In a television profile of Julian Clary from a few years ago, he is described, rather unsurprisingly, as an outsider as a teen.
He was a character with a penchant for wearing “weird socks” and using words such as “forsooth”, according to one acquaintance. Such fledgling affectations are endearingly tame compared with what evolved into Clary the outlandish entertainer, the PVC-laden, colourfully and crudely camp fountain of innuendo.
As a gay teen at a strict Catholic school in Ealing, west London, Clary didn’t fit in and didn’t want to either, combating his outsider status by seeking to draw more attention to himself. A natural shift into performing followed.
“I think I wanted to be liked,” he says of finding his home on the stage. “I think that’s what it was, given the hard time I had at school. There was something very reassuring about being on stage and making people laugh, because you get that sound of laughter every two seconds and it fulfils a need, shall we say. And I didn’t really want to change myself to fit in anywhere, I just wanted to be accepted.”
September marks Julian Clary’s ninth visit to Australia and his second this year after his duties as ambassador at the Adelaide Fringe in February. He says he feels at home in Australia and while he loves Britain, it can be “oppressive” and doesn’t share this nation’s love of having a good time as a “national characteristic”.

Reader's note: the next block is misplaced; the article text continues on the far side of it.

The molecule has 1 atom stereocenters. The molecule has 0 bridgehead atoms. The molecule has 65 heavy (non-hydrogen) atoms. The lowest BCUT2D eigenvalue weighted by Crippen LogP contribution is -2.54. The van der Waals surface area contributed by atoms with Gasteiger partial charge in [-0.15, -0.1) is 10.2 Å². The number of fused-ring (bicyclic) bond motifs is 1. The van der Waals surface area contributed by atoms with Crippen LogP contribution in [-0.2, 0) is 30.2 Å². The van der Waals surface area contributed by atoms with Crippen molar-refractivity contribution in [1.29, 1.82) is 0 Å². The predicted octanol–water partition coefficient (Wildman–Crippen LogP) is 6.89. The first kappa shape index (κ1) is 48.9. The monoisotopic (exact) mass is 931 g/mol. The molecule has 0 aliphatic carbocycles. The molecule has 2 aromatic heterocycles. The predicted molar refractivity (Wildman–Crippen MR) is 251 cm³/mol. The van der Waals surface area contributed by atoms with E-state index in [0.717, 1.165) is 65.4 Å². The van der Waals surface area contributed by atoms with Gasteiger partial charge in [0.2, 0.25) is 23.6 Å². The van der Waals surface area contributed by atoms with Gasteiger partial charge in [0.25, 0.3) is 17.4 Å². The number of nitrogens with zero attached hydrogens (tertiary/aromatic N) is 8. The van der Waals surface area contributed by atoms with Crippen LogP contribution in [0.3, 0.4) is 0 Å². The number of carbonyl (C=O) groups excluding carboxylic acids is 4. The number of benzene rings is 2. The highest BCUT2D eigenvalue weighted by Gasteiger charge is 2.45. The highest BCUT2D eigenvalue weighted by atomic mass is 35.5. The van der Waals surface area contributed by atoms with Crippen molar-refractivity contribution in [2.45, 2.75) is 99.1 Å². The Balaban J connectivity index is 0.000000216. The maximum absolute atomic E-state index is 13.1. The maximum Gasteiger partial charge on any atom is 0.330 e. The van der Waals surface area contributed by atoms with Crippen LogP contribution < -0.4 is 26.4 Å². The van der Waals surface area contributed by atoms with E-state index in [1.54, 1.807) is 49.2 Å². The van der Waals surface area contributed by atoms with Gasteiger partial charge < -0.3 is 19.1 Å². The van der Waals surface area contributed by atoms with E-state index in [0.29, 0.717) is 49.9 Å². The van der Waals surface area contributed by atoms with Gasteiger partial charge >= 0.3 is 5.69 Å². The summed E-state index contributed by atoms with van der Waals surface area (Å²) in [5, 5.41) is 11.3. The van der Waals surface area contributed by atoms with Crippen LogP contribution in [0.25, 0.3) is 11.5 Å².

“I’m quite a light person. I’m not a deep-thinker or anything and so I like that kind of lightness of touch of getting through the day, and there’s something about my comedy and Australian comedy that we understand each other,” he says.
“In the past when I’ve got into trouble, shall we say, in the UK, I always know I can go to Australia and be embraced,” he says, laughing. “You’re less likely to be offended in Australia than anywhere else. I feel like I’m amongst my own kind.”
That aside, he has stern words on the matter of gay marriage.
“I’m terribly embarrassed for Australia that you haven’t caught up yet because you know it’s going to come and you know it’s going to be a good thing. We’ve been through all of this here [in Britain], people’s fears about the disintegration of life as we know it. It’s not true. All it means is that gay and lesbian people have a right to be happy the same as everyone else, so chop, chop, Australia.”
Ahead of his Australian tour, he’s been filming a documentary about Noel Coward for British television. Clary lives in Coward’s former home, a 15th-century manor house in Kent, along with his long-term partner Ian Mackley and a collection of chickens, ducks and dogs. He says he has a great interest in the flamboyant playwright for many reasons, but in making the documentary, he was seeking a different side to the famous wit.
“I think I was more interested in his life away from public life, and [instead] what the social life was that he had in Kent and the quieter time really with his chosen friends. He had a number of nervous breakdowns in his life and so the image he presented of himself as being witty all the time and smoking cigarettes and drinking cocktails wasn’t the whole picture. So it was just filling in a few gaps.”
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